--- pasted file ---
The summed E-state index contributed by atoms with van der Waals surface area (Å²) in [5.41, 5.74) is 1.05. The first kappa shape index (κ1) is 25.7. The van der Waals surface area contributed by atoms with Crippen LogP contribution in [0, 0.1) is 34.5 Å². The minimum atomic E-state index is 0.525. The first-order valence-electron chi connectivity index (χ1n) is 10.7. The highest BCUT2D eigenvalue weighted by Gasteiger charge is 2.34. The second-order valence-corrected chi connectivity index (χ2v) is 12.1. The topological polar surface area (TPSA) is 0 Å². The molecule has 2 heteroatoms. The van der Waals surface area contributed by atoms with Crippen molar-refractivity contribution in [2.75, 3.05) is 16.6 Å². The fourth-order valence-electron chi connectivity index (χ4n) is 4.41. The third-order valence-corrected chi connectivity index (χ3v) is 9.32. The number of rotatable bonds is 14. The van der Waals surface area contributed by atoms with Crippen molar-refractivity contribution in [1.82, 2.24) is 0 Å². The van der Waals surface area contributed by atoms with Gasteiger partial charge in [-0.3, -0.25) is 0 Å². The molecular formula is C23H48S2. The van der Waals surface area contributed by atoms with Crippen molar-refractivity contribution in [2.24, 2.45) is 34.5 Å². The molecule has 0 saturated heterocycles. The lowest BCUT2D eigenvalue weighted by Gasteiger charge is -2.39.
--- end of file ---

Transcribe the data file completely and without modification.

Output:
The summed E-state index contributed by atoms with van der Waals surface area (Å²) in [5.41, 5.74) is 1.05. The first kappa shape index (κ1) is 25.7. The van der Waals surface area contributed by atoms with Crippen LogP contribution in [0, 0.1) is 34.5 Å². The minimum atomic E-state index is 0.525. The first-order valence-electron chi connectivity index (χ1n) is 10.7. The highest BCUT2D eigenvalue weighted by Gasteiger charge is 2.34. The second-order valence-corrected chi connectivity index (χ2v) is 12.1. The topological polar surface area (TPSA) is 0 Å². The molecule has 2 heteroatoms. The van der Waals surface area contributed by atoms with Crippen molar-refractivity contribution in [2.75, 3.05) is 16.6 Å². The fourth-order valence-electron chi connectivity index (χ4n) is 4.41. The third-order valence-corrected chi connectivity index (χ3v) is 9.32. The number of rotatable bonds is 14. The van der Waals surface area contributed by atoms with Crippen molar-refractivity contribution in [1.82, 2.24) is 0 Å². The van der Waals surface area contributed by atoms with Gasteiger partial charge in [-0.3, -0.25) is 0 Å². The molecular formula is C23H48S2. The van der Waals surface area contributed by atoms with Crippen molar-refractivity contribution in [2.24, 2.45) is 34.5 Å². The molecule has 0 saturated heterocycles. The lowest BCUT2D eigenvalue weighted by Gasteiger charge is -2.39.